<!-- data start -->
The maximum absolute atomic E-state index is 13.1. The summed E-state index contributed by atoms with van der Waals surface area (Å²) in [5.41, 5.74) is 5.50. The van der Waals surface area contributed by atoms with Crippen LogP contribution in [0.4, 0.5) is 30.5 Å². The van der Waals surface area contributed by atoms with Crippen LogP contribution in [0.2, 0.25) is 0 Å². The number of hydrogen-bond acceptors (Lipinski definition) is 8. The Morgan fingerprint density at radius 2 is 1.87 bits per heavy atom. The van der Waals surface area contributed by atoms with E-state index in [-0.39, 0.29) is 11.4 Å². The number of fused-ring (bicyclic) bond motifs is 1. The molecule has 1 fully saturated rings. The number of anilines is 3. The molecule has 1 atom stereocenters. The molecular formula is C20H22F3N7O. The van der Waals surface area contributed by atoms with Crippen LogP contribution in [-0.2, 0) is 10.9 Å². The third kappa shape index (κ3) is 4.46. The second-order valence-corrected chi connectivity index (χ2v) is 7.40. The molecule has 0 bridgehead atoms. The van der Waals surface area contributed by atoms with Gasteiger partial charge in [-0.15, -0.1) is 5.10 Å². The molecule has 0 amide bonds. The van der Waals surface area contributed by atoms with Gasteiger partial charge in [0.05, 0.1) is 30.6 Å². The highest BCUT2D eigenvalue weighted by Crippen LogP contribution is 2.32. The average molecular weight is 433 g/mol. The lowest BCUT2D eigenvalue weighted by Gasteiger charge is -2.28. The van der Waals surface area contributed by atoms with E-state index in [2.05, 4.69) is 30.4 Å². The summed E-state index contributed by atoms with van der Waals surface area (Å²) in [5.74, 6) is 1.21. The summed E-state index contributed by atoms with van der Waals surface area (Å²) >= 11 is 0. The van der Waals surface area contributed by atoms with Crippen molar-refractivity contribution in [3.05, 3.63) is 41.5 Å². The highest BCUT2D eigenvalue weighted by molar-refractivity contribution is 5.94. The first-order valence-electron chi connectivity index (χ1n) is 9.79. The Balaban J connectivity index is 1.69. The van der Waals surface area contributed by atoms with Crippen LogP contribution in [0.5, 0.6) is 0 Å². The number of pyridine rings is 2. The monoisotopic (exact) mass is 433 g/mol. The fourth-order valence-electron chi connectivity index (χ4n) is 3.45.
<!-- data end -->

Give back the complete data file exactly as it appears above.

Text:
The maximum absolute atomic E-state index is 13.1. The summed E-state index contributed by atoms with van der Waals surface area (Å²) in [5.41, 5.74) is 5.50. The van der Waals surface area contributed by atoms with Crippen LogP contribution in [0.4, 0.5) is 30.5 Å². The van der Waals surface area contributed by atoms with Crippen LogP contribution in [0.2, 0.25) is 0 Å². The number of hydrogen-bond acceptors (Lipinski definition) is 8. The Morgan fingerprint density at radius 2 is 1.87 bits per heavy atom. The van der Waals surface area contributed by atoms with E-state index in [-0.39, 0.29) is 11.4 Å². The number of fused-ring (bicyclic) bond motifs is 1. The molecule has 1 fully saturated rings. The number of anilines is 3. The molecule has 1 atom stereocenters. The molecular formula is C20H22F3N7O. The van der Waals surface area contributed by atoms with Crippen LogP contribution in [-0.2, 0) is 10.9 Å². The third kappa shape index (κ3) is 4.46. The second-order valence-corrected chi connectivity index (χ2v) is 7.40. The molecule has 0 bridgehead atoms. The van der Waals surface area contributed by atoms with Gasteiger partial charge in [-0.15, -0.1) is 5.10 Å². The molecule has 0 amide bonds. The van der Waals surface area contributed by atoms with Gasteiger partial charge in [0.05, 0.1) is 30.6 Å². The highest BCUT2D eigenvalue weighted by Crippen LogP contribution is 2.32. The average molecular weight is 433 g/mol. The lowest BCUT2D eigenvalue weighted by Gasteiger charge is -2.28. The van der Waals surface area contributed by atoms with E-state index in [2.05, 4.69) is 30.4 Å². The summed E-state index contributed by atoms with van der Waals surface area (Å²) in [5.74, 6) is 1.21. The summed E-state index contributed by atoms with van der Waals surface area (Å²) >= 11 is 0. The van der Waals surface area contributed by atoms with Crippen molar-refractivity contribution in [3.05, 3.63) is 41.5 Å². The highest BCUT2D eigenvalue weighted by molar-refractivity contribution is 5.94. The first-order valence-electron chi connectivity index (χ1n) is 9.79. The Balaban J connectivity index is 1.69. The van der Waals surface area contributed by atoms with Crippen LogP contribution in [0.5, 0.6) is 0 Å². The number of pyridine rings is 2. The monoisotopic (exact) mass is 433 g/mol. The fourth-order valence-electron chi connectivity index (χ4n) is 3.45.